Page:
People with these characteristics are likely to succeed, whereas people without them have difficulty moving forward with even the most brilliant business ideas.

              These characteristics of an entrepreneur are so important that I’ve decided to cover all 10 of them in detail so that you can start your business with your best foot forward.

              1. Successful Entrepreneurs Practice Discipline

              Plenty of business experts claim that you can’t get anywhere as an entrepreneur without vision or creativity, but that’s simply not the truth. Instead, the one quality that no entrepreneur can be successful without is discipline.

              To build an idea into a business, you have to have the discipline to spend time slogging through the least fun parts of running a business (like the bookkeeping), rather than taking that time to do something fun.

              Andrew Carnegie, one of the most financially successful Americans of all time, grew up working dull and difficult jobs in factories. Despite going to bed hungry some nights, he continued doing his best work. He was eventually hired by a railroad company and continued to move up the ladder until starting his own successful businesses. Carnegie is a fine example of an entrepreneur dedicated to discipline and hard work. He truly earned his dreams of prosperity and success.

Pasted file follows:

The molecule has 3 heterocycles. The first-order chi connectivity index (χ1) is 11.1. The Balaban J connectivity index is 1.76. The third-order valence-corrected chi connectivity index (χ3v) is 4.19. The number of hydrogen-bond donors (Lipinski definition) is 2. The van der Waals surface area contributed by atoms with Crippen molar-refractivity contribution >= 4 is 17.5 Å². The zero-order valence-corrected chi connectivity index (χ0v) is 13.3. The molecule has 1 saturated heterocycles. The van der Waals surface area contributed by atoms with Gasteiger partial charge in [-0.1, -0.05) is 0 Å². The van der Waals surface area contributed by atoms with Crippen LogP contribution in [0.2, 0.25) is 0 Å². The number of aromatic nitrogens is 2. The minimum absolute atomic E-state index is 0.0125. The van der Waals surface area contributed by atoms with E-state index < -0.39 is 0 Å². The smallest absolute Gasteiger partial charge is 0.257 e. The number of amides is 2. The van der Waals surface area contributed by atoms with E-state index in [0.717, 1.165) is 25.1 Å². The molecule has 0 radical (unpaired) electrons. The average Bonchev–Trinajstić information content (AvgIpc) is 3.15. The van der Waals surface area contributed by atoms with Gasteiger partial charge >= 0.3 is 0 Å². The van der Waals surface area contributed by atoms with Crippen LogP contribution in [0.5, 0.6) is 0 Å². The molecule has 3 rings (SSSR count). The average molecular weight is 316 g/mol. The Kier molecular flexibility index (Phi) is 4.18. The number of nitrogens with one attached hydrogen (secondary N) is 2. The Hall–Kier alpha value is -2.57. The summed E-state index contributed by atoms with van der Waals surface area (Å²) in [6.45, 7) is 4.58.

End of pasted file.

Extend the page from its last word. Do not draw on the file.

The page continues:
When you’re the boss, there’s no one to keep you at work except yourself — and there’s no short-term consequences for skipping out early.

              Sure, if an entrepreneur plays hooky enough he knows that the business just won’t happen, but it’s very hard to convince someone that ‘just this once’ won’t hurt (and to keep ‘just this once’ from becoming a daily occurrence).

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              2. Successful Entrepreneurs Keep Calm

              Things go wrong when you run your own business.